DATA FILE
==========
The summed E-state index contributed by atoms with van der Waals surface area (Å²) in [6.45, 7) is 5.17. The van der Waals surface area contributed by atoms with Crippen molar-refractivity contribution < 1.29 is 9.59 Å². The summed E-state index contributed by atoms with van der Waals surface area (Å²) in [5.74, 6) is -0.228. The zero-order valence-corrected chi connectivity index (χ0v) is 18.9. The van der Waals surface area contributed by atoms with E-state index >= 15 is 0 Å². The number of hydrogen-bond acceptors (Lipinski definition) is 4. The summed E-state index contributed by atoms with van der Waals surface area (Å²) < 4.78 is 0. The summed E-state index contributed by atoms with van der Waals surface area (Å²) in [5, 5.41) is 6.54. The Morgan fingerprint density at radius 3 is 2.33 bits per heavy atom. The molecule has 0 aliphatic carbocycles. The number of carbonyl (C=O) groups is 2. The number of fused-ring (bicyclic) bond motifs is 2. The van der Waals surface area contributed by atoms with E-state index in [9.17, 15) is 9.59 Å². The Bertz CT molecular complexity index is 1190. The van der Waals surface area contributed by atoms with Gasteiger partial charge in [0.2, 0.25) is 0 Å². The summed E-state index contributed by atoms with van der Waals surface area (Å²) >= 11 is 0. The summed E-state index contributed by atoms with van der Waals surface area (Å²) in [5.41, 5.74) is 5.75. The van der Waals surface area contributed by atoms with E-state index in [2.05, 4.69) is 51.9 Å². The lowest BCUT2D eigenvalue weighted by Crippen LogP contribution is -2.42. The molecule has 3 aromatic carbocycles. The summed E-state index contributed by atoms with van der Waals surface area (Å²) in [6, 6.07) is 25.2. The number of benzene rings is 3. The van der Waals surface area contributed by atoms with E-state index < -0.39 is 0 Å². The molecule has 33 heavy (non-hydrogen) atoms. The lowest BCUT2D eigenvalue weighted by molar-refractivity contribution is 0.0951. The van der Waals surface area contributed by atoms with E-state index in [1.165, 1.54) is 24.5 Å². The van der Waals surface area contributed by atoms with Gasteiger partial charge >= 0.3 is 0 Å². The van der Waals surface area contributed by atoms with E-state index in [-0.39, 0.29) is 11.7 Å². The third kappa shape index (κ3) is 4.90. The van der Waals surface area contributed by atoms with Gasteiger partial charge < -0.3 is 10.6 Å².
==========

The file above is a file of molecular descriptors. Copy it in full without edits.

The summed E-state index contributed by atoms with van der Waals surface area (Å²) in [6.45, 7) is 5.17. The van der Waals surface area contributed by atoms with Crippen molar-refractivity contribution < 1.29 is 9.59 Å². The summed E-state index contributed by atoms with van der Waals surface area (Å²) in [5.74, 6) is -0.228. The zero-order valence-corrected chi connectivity index (χ0v) is 18.9. The van der Waals surface area contributed by atoms with E-state index >= 15 is 0 Å². The number of hydrogen-bond acceptors (Lipinski definition) is 4. The summed E-state index contributed by atoms with van der Waals surface area (Å²) < 4.78 is 0. The summed E-state index contributed by atoms with van der Waals surface area (Å²) in [5, 5.41) is 6.54. The Morgan fingerprint density at radius 3 is 2.33 bits per heavy atom. The molecule has 0 aliphatic carbocycles. The number of carbonyl (C=O) groups is 2. The number of fused-ring (bicyclic) bond motifs is 2. The van der Waals surface area contributed by atoms with E-state index in [9.17, 15) is 9.59 Å². The Bertz CT molecular complexity index is 1190. The van der Waals surface area contributed by atoms with Gasteiger partial charge in [0.2, 0.25) is 0 Å². The summed E-state index contributed by atoms with van der Waals surface area (Å²) >= 11 is 0. The summed E-state index contributed by atoms with van der Waals surface area (Å²) in [5.41, 5.74) is 5.75. The van der Waals surface area contributed by atoms with E-state index in [2.05, 4.69) is 51.9 Å². The lowest BCUT2D eigenvalue weighted by Crippen LogP contribution is -2.42. The molecule has 3 aromatic carbocycles. The summed E-state index contributed by atoms with van der Waals surface area (Å²) in [6, 6.07) is 25.2. The number of benzene rings is 3. The van der Waals surface area contributed by atoms with E-state index < -0.39 is 0 Å². The molecule has 33 heavy (non-hydrogen) atoms. The lowest BCUT2D eigenvalue weighted by molar-refractivity contribution is 0.0951. The van der Waals surface area contributed by atoms with E-state index in [1.165, 1.54) is 24.5 Å². The van der Waals surface area contributed by atoms with Gasteiger partial charge >= 0.3 is 0 Å². The van der Waals surface area contributed by atoms with E-state index in [-0.39, 0.29) is 11.7 Å². The third kappa shape index (κ3) is 4.90. The van der Waals surface area contributed by atoms with Gasteiger partial charge < -0.3 is 10.6 Å².